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Even with the snow and wintry weather, it’s time for baseball

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“Blow, winds, and crack your cheeks! rage! blow!”

King Lear

Old Man Winter (OMW), this year the King Lear of seasons, continues to stumble about, throwing snowballs, huffing and puffing where he’s no longer needed or wanted. And Mother Nature grabs OMW by the ear. An adolescent in spirit, if not in bearing, he sits at his mother’s feet and tries not to pout when she says, “Now, baby, what did I tell you? It’s spring’s turn and summer after that. You have to shut this cold and snow thing down, at least in North America. Get out of the way. Flowers got to bloom. Robins got to migrate. Young couples need to fall in love.”

And before he could say what he’d been thinking — “That darn global climate change. It’s always spring and summer’s turn, just gets hotter and hotter every year, even at the North Pole.” — Mother Nature continues: “On Thursday, the Major League Baseball season begins all across the United States. And you know I love me some baseball. Cold weather won’t do. Not hardly. And snow? Don’t make me hurt you.”

Mother Nature closes her eyes to get a better look at her thoughts. She thinks about so many people, places and things: all ringed by baseball, like a diamond-studded necklace. Sometimes she only thinks about a name and smiles: Because they played with such joy, the names of Hall of Famers Ken Griffey Jr. and Willie Mays make her smile like that. So does the name Vin Scully. Before he retired in 2016, the announcer for the Brooklyn and Los Angeles Dodgers showed generations of fans that the best way to see baseball was on the radio.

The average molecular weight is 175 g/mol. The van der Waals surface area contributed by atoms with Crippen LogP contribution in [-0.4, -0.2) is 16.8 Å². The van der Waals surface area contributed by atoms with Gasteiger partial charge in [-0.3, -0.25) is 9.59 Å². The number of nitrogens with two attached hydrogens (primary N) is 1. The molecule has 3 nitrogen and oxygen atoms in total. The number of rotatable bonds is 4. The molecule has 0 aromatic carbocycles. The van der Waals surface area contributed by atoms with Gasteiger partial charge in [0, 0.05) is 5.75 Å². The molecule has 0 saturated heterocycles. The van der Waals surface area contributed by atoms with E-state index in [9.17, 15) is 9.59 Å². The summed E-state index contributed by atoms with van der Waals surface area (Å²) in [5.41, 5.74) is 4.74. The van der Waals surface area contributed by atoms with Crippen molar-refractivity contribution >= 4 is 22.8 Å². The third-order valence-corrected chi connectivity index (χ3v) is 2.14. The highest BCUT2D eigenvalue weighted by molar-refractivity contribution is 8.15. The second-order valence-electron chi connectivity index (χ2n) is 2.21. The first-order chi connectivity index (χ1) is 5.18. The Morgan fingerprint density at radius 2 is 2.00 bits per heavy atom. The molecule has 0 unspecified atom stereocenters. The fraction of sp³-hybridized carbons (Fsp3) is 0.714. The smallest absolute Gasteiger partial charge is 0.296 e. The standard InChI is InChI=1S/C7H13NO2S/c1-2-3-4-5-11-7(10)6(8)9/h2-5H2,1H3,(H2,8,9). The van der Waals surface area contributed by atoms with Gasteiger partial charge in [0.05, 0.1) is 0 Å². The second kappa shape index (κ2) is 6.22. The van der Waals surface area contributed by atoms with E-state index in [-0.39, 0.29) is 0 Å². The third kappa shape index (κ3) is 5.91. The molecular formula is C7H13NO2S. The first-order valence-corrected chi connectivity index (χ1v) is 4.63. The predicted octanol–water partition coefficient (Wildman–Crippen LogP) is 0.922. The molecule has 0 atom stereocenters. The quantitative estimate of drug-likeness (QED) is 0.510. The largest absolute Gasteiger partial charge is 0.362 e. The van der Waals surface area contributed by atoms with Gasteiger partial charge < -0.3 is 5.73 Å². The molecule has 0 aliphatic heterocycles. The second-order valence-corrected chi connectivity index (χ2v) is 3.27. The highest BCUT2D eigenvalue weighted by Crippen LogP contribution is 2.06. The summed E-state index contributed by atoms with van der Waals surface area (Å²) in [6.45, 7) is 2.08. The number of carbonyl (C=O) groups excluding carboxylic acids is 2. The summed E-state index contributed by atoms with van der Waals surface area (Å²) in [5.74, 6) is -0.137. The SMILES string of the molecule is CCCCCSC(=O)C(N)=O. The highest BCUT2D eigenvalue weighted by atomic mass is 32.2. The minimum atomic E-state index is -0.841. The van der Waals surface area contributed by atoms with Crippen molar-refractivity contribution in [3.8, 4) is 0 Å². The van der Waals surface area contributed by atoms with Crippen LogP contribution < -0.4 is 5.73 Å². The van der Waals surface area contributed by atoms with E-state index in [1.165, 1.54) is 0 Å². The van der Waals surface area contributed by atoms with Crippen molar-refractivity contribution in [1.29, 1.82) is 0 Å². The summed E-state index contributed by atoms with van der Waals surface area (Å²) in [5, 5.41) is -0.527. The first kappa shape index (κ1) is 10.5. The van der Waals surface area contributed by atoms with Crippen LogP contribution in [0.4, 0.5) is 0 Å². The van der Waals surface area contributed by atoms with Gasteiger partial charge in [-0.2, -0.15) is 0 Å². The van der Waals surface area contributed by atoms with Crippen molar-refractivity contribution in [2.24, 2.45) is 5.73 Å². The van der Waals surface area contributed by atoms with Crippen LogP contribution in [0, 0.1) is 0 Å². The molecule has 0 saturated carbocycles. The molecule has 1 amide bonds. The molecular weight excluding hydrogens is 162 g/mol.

Without being asked, Old Man Winter goes to get Mother Nature something cool to drink: some cherry ambrosia. He listened to Mother Nature continuing to rhapsodize about Major League Baseball, especially the upcoming season. After a while, she starts to list some tantalizing questions for 2018.

Could this year’s New York Yankees team, with Aaron Judge and Giancarlo Stanton, be the first since the 1961 Yankees (Mickey Mantle and Roger Maris) to have two or more sluggers each hit more than 50 home runs in a season? After all, last season Judge hit 52 home runs for the Yanks and Stanton hit 59 home runs for the Miami Marlins before being traded to New York. Might José Altuve, the latest in a celebrated line of little big men (Wee Willie Keeler, Hack Wilson and Yogi Berra) lead his Houston Astros to a second consecutive American League pennant, no matter how many home runs the Yankees hit?

Might the Philadelphia Phillies, the losingest franchise in the history of modern professional sports, rise from the ashes and join the Eagles, 76ers and Flyers with young, fun and playoff-contending pro teams in Philly? After losing 96 games in 2017, the Phillies have added a new manager (Gabe Kapler), a new starting pitcher (Jake Arrieta) and a new slugger (Carlos Santana) to a team that already boasted many young and promising players, including Odubel Herrera, an All-Star in 2016.

Like knuckleballs, those questions and more twist in the air as the new baseball season approaches. Mother Nature smiles and nudges Old Man Winter, his cold and snow, toward his room, an exile that should last until next December.

The national pastime belongs to spring and summer, and during the playoffs and World Series, fall ties a ribbon around the Major League Baseball season.

The seasons turn. It’s spring. Let the flowers bloom. It’s spring. Let robins fly. It’s spring. Let’s fall in love, walk hand in hand in the rain.

It’s spring, and if Old Man Winter isn’t going, going gone, he should be. It’s spring, and somewhere Mother Nature whispers the magic words that herald the season: Play ball.

A graduate of Hampton University, Jeff Rivers worked for Ebony, HBO and three daily newspapers, winning multiple awards for his columns. Jeff and his wife live in New Jersey and have two children, a son Marc and a daughter Lauren.